By David Berger, Yeshiva University
Professor Leon A. Feldman passed away on July 23, 2008, at the age of 87 after a brief battle with cancer.
Born in Berlin to a rabbinic family, he left Germany during the Nazi period, lived in England and then Canada during the war, and finally made his way to the United States. He received rabbinic ordination and a Doctor of Hebrew Literature degree from Yeshiva University and later earned two PhDs, one in Jewish history from Columbia and another in theology from Amsterdam. These degrees supplemented his bachelor’s and master’s degrees from Oxford.
Feldman, who was also the recipient of the Rabbi Judah Leib Maimon Prize for Rabbinic Literature and Jewish History, founded the Department of Hebraic Studies at Rutgers University and taught there from 1962-1992, serving as Distinguished Professor of Hebraic Studies. He was also the founding rector of the College of Jewish Studies in Heidelberg.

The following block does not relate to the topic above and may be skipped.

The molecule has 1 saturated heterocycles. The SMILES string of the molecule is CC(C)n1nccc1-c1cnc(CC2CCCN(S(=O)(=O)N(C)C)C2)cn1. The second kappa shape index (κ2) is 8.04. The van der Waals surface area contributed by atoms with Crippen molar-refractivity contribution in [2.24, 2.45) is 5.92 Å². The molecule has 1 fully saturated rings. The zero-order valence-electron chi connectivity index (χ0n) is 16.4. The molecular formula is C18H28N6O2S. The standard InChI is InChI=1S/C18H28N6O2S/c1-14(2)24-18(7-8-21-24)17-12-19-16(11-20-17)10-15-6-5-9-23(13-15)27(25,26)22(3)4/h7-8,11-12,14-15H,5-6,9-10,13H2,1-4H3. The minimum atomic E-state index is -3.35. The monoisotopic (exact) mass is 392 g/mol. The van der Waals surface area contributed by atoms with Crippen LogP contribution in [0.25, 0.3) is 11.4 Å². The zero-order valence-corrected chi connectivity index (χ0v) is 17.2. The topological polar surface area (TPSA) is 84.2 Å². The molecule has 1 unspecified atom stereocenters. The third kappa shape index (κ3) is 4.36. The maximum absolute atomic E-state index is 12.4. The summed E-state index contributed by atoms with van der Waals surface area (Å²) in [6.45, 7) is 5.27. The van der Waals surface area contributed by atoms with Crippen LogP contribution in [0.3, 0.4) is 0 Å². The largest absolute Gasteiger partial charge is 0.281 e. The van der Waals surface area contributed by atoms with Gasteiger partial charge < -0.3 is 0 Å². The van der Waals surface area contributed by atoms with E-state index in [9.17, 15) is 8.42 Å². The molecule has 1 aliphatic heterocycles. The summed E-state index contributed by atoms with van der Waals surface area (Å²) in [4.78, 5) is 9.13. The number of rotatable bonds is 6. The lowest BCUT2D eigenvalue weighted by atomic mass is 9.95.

After his retirement from Rutgers, he devoted his energies to a career in public service in the realm of international relations between Jews and representatives of other faiths, particularly Christianity. As primary interfaith consultant to the World Jewish Congress and to the International Jewish Committee for Interreligious Consultations, Feldman turned his attention to the large issues addressed by interfaith meetings at the highest international level. He cultivated relationships with Christian clergy of virtually all denominations, commanding both their respect and their friendship in the face of the most contentious issues, ranging from Israeli-Palestinian relations to the opening of Vatican archives relevant to the action or inaction of Pope Pius XII during the Second World War.
Both as a distinguished scholar and an engaged intellectual and communal leader, Leon Feldman will be sorely missed.